Italy’s second quarter GDP is down 18% from last year, and at its lowest level since 1995. Pandemic aid packages have expanded Italy’s budget deficit to 12% of GDP and public debt to 162% of GDP – the EU fortunately responded by temporarily suspending its fiscal rules and providing cash support for the labor market.

Many ordinary folk have had €600 ($710) wired into their bank accounts a couple of times, a pittance, and only if they’ve been paying their taxes properly. The already desperate millions working under the table in the “black” economy are eligible for nothing at all. Government assistance has given some small businesses enough of a windfall to make up most of their lost income, and the strings attached requiring workers be kept on the books have avoided some layoffs. But, again, people working off the books or in the gig economy, and small-time independent contractors, are up shit creek. In June 45% of Italians said their income had dropped due to the pandemic and another 35% expected it would.

I ask every patient who comes into my office, and every friend, how they’ve been bearing up under the strain of the moment. Several have burst into tears. Early in the lockdown Italians kept going on shock and community spirit, but once the adrenalin ran down anxiety and depression took over. I’ve heard of 4 suicides.

I commented to one Italian friend who’s old enough to remember World War II that this was the first time since then that people had to tolerate such disruption of their lives. He agreed but added, wisely, “The pandemic is worse. During the war we still had our dreams.” Now people everywhere have lost all sense of the future, and their dreams along with it. 

 

Italy and the coronavirus: The Ugly 

Build The Wall

The ugliest is the neotrumpian antiimigrant frenzy being whipped up by the country’s right wing in the persons of frankly fascist Giorgia Meloni and merely racist Matteo Salvini. As I’ve said, many of the cases in the recent COVID-19 surgelet have been among foreigners. But by far most are Italian born, bred, and transmitted.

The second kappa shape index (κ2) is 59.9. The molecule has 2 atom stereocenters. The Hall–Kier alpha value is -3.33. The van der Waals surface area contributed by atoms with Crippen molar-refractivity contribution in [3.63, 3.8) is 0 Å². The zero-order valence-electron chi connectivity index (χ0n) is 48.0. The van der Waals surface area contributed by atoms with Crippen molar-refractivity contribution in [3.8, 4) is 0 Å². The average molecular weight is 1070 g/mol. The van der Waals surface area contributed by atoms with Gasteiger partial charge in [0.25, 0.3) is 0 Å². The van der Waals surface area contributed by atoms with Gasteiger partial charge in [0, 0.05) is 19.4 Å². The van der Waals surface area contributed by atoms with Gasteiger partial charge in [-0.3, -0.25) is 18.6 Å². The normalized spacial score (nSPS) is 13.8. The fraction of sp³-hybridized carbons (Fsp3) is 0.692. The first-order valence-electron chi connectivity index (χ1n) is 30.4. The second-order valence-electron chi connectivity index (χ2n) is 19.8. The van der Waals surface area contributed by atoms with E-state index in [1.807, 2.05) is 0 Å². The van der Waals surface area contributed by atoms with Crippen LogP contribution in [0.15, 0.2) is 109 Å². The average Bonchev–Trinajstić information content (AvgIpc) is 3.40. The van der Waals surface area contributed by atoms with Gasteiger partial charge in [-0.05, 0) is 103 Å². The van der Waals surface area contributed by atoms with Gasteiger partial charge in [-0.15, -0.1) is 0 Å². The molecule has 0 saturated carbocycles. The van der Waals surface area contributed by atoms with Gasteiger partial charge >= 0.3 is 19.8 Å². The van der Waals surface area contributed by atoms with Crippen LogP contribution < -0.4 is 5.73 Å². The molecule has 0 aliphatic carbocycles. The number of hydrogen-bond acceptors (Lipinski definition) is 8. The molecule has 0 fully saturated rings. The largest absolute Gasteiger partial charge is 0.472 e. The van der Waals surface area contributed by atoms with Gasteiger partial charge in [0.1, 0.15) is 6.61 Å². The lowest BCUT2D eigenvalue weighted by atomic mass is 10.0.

Open it up

Andrea Bocelli singing in Milan’s Cathedral


Marginally less ugly are the varieties of COVID-19 minimizers.

As Italian deaths fell mutterings about herd immunity arrived – is there less disease around because by now everybody’s immune? No! No! A thousand times no! In Milan, an epicenter of the Italian epidemic, mass antibody testing was done recently on bus drivers who had worked at its peak and would have been at extremely high risk. Only 7.7% were positive. A similar rate of coronavirus exposure was found in Milan blood donors in early April. In Rome’s Lazio region, in mid-June, the antibody positivity rate was only 2.4% among people who chose to be tested, the likeliest to be positive. 

With less disease around, the sabotage to mitigation measures is heating up a little. A few professorial types blast the lockdown after the fact. The prominent publicity-hound physician Alberto Zangrillo continues to minimizedenying the threat of a resurgence even as his long-time patient Silvio Berlusconi is hospitalized for COVID-19 double pneumonia. It comes as no surprise that right-wing leaders such as the League’s Matteo Salvini are too macho to wear face masks, but I was saddened to hear Andrea Bocelli, the blind kind-of-sort-of tenor, boast on TV that he used to sneak out of his houseduring the lockdown. Ummm, might that explain why he and his entire family got sick with COVID-19? Says Bocelli: “I know lots of people, and I don’t know anybody who wound up in intensive care. So who says it’s serious?” 

None of this comes anywhere near the levels of protest and resistance seen in the United States, though, or even Germany – there unmasked and crowded tens of thousands turn out for protests waving Imperial cum Nazi flags and hoping that Donald Trump will “Save them all.” A right-wing COVID-denier Rome demo on September 5th drew only 1500 people.

COVID denier demo in Germany


At bottom, Italians may simply have more common sense than Germans. Just take a look at pictures of those right-wing rallies. Even at Salvini’s blame-the-immigrants open-it-up events you can see plenty of masks, though admittedly not all cover the nose.

Matteo Salvini COVID denier demo in Ventimiglia